Remember This…

Some colleges require essays in addition to those found on the Common Application and others only require responses to their school’s essay prompts. Be sure to check directly with each college’s website or admissions office to verify what they require. You don’t want to find out that your teen missed an important piece of the application after the fact!

HOT TIP: I know it’s going to be tempting to help your high schooler write their essay. DON’T DO IT! Sure – you can help with brainstorming topics, creating an outline, and proofreading, but don’t write the thing! College admission officers can smell a parent’s involvement from a mile away and it’s a huge detriment to your teen in the long run.

Thoughts about this post? Leave a comment below!

The 2 Best Ways to Make the College Essay Stand Out

College admissions folks are serious about the essays they read on applications. After checking out your teen’s GPA, academic rigor, and SAT/ACT scores, they’ll look at that very important essay to be sure he or she is the right fit for their school.

There are 2 themes that I always recommend a student considers gearing their writing toward, because either one of these will help showcase exactly what officials want to see:

1. How your teen has developed as a leader over time.

Admissions folks want students with a go-get-’em attitude who will be a leader at their school.

My youngest daughter has been passionate about theatre since she could walk. When she was in high school, she was taking voice, dance, and acting lessons, fundraising for the school theatre and choir departments, and costuming, choreographing, and rehearsing for shows both at school and at our community theater. It was pretty clear that she was dedicated and had developed as a leader in this area, which made her really shine on applications.

Your high schooler likely has something he or she’s been involved in for quite some time, either in school or out of it. Think of any volunteer work done over time, passions pursued, activities or sports participated in. Are there themes that can be linked to show growth in that area? How has your student grown in maturity and become a leader?


2. How your teen has overcome adversity.

Successfully getting through tough times almost inevitably builds character and allows a person to develop in maturity. College officials consider students who show this kind of grit in the face of hardship as leaders and doers – and they want them for their schools.I’ve worked with students who’ve overcome a variety of hardships, such as taking care of a terminally ill parent or grandparent, overcoming a learning difference, recovering after a severe injury or illness, taking care of a younger sibling while a single parent worked. Even with these challenges, the students conquered and came out better on the other side in some way.

Regardless of the essay prompt your teen chooses to write about on the application, applying one of these themes to it will ensure they’re looked at seriously by colleges. Talk to your teen about their experiences so far to get their minds churning!

How has your teen developed as a leader or overcome diversity? Share your story in the comments below!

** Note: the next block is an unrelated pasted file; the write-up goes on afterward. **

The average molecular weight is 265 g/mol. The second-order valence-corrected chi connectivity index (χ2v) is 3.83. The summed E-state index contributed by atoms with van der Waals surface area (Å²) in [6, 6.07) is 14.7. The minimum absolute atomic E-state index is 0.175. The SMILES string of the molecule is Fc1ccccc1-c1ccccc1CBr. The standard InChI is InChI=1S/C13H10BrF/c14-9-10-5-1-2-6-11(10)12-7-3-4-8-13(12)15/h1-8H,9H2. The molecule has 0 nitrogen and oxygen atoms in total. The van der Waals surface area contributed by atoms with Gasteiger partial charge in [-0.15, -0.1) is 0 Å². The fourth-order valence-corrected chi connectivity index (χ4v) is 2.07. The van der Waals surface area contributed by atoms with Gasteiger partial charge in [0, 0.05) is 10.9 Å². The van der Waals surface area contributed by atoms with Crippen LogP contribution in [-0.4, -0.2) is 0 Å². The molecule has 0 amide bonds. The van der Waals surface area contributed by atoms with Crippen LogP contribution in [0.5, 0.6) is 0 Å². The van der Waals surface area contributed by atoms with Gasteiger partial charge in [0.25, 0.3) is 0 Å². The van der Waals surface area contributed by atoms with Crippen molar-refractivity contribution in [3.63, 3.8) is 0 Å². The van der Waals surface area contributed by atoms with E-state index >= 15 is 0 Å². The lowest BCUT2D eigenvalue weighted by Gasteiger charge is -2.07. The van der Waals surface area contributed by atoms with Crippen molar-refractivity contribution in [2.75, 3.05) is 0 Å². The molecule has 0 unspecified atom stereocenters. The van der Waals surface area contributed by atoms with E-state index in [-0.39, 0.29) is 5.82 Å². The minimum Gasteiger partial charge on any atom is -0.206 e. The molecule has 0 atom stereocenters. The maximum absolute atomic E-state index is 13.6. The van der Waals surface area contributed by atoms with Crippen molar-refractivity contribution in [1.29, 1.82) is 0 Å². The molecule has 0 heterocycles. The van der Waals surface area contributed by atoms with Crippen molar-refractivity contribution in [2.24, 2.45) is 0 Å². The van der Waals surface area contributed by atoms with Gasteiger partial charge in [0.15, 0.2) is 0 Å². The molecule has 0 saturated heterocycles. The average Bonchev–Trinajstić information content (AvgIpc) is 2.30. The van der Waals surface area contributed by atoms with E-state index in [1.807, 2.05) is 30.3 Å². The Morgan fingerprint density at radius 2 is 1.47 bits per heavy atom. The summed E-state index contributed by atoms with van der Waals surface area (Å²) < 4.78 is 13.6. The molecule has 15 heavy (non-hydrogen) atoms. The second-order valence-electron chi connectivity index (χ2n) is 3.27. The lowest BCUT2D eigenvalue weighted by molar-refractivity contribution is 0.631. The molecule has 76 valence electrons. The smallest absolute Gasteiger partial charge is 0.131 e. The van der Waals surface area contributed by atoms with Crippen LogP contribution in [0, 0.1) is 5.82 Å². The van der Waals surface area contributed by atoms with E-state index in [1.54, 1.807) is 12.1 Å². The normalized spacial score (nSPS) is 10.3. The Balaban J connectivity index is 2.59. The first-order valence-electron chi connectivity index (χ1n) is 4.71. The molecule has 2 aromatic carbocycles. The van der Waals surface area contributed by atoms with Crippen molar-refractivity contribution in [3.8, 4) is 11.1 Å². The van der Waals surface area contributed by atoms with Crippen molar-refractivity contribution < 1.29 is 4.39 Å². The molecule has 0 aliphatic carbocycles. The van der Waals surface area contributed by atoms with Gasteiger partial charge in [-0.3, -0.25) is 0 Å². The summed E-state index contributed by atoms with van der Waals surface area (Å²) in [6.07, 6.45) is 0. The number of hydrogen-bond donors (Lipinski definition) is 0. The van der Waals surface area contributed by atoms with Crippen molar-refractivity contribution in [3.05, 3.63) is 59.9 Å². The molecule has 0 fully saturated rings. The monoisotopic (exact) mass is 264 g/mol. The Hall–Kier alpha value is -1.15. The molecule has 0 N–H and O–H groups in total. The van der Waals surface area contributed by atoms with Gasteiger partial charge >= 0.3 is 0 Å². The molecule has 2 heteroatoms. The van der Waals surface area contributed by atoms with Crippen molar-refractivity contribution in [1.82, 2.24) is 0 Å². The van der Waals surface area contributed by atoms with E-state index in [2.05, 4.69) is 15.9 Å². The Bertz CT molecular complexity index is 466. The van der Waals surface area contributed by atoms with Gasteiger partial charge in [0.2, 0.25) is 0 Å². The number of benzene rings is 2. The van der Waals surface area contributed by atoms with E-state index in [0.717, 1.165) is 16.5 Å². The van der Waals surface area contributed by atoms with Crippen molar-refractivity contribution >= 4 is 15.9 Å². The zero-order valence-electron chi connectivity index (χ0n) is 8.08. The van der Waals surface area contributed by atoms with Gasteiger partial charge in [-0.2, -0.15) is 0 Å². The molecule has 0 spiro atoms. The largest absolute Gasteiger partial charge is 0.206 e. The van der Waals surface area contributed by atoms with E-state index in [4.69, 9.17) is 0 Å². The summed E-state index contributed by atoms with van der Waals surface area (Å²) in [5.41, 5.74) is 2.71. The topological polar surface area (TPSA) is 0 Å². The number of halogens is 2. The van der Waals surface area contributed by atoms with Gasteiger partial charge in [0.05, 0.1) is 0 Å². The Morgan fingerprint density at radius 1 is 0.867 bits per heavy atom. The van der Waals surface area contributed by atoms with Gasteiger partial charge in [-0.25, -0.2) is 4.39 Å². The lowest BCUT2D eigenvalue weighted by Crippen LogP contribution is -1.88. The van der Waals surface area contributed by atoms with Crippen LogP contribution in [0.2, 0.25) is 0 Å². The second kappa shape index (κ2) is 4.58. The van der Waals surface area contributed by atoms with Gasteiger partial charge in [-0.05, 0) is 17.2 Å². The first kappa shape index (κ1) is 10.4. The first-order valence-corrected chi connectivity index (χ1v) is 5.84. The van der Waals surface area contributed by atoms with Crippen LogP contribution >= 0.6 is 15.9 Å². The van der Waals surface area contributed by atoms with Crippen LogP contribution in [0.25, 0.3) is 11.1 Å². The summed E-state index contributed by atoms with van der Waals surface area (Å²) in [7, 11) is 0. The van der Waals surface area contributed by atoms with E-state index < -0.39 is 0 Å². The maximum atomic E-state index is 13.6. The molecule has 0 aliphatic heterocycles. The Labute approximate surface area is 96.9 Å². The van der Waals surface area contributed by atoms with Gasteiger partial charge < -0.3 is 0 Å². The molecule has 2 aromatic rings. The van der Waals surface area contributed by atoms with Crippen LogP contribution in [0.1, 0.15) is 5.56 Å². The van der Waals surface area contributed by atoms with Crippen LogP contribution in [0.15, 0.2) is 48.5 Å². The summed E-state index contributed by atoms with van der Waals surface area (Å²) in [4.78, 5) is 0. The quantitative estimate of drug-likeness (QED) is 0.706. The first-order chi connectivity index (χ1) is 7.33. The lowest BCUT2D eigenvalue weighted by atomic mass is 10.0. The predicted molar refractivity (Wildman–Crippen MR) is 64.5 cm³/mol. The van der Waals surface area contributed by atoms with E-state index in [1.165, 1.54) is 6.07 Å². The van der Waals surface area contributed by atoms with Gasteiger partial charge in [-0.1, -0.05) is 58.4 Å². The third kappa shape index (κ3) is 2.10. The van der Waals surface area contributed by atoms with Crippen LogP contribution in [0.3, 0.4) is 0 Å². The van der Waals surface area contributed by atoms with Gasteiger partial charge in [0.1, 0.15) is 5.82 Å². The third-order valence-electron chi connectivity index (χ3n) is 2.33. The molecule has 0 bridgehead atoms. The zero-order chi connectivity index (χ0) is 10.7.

Reject the Rejection Letter

Getting a rejection letter from a college can be a difficult blow.  Especially this year with a college admissions scandal in every major newspaper, it may seem that the process is rigged or unfair to the core.  You may wonder, “Why was I not accepted? What else could I have done?”

The answer – nothing.  College admission is competitive and some rejections are part of the process.  Although the recent exposure of an admissions scandal has shocked the country, at its heart the college admissions process is made up of individuals who care deeply about students and the universities they represent.  You put your best foot forward with your application, and admission officers have done their best job to choose a class that fills the needs of the college.  Unfortunately, not everyone who applies will be accepted but that doesn’t mean that your application wasn’t given a thorough review.

You can call the college to ask for more information.  They may be able to shed some light on your decision – how many applications did they receive, how many were accepted, what was the profile of the students who were admitted, etc.  Although it’s not likely to change your decision, sometimes understanding the facts can help soften the blow.

Additionally, writing a “Reject the Rejection” note for yourself can be a good way to tame your inner thoughts.  This is for your eyes only – do not send this letter anywhere.  Refer back to it as needed for your own self esteem boost.  Here’s a sample to get you started:

I was shocked when I received the rejection letter from [xxxx college].  Then I realized I’ll be happier attending [yyyy – college you plan to attend].

I know [xxxx college] receives more applications from qualified students than they can admit.  Unfortunately for you, you did not recognize the reasons I will be successful freshman like…




It’s too bad for [xxxx colllege] that you won’t have me as a student.  But I’m happy I’ve been admitted to [yyyy] because…




I can’t wait to get started there

Take Action

Focus on the positive and all the options you do have.  Begin to connect with the college that you will attend, join their private student-only FB page.  Connect with your future classmates, sign up for orientation, and consider attending one of the freshman camps they are offering.  All of these things will make the transition much easier.

The Unfair Truth About The College Admission Process